On a rusty track tangled with vines, nine cabooses wait in a lonely line, dreaming of whistles, conductors and a cross-country chug.
For years now, they've sat parked on a hill overlooking Capital Boulevard, listening to crickets, watching the Wednesday-night shag lessons at Reds of Raleigh across the street.
Once they crossed the Rockies. Now they gather graffiti. Buy one, please, if you have $15,000 and a fondness for oversized obsolescence.
"These are special," said David Thebodo, owner of Rail Merchants International. "I sold one in Atlanta recently and it became an ice cream shop."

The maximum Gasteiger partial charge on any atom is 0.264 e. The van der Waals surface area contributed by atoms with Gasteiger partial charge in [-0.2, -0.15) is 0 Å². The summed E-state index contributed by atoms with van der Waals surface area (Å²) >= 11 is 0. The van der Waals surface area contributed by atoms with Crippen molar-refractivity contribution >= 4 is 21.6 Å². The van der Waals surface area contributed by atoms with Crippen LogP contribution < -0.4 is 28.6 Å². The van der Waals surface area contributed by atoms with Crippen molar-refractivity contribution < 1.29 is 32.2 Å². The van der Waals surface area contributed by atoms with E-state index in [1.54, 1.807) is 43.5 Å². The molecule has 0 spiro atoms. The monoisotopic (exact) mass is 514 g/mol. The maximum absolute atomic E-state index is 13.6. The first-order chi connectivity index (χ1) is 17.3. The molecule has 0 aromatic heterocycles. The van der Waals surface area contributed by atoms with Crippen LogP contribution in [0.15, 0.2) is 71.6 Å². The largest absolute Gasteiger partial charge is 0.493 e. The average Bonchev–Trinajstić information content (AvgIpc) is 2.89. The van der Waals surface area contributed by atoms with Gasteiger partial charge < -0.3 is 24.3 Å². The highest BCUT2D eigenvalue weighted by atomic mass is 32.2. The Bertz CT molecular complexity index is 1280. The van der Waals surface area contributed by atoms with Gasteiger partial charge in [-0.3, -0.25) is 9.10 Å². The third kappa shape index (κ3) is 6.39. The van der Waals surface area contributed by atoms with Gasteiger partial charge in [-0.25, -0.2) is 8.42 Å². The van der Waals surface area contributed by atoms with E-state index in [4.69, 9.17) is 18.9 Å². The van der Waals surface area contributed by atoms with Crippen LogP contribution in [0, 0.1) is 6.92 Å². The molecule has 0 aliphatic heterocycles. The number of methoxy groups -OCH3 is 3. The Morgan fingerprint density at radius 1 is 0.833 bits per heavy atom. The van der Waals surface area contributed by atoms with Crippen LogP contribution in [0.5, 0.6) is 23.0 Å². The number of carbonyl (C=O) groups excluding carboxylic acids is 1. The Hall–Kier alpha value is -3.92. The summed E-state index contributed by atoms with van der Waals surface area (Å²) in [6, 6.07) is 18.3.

Cabooses represent the VHS tapes of the transportation world, a technology deader than Casey Jones. Consider that the crewmen who lived inside burned oil lamps for light and warmed themselves around coal-burning cast-iron stoves bolted to the floor.
They're scarce, almost completely replaced by an impersonal electronic doodad known as a flashing rear-end device. Most likely, the last time you saw a caboose was inside a Little Golden Book, drawn with a toothy smile and nicknamed "Li'l Toot."
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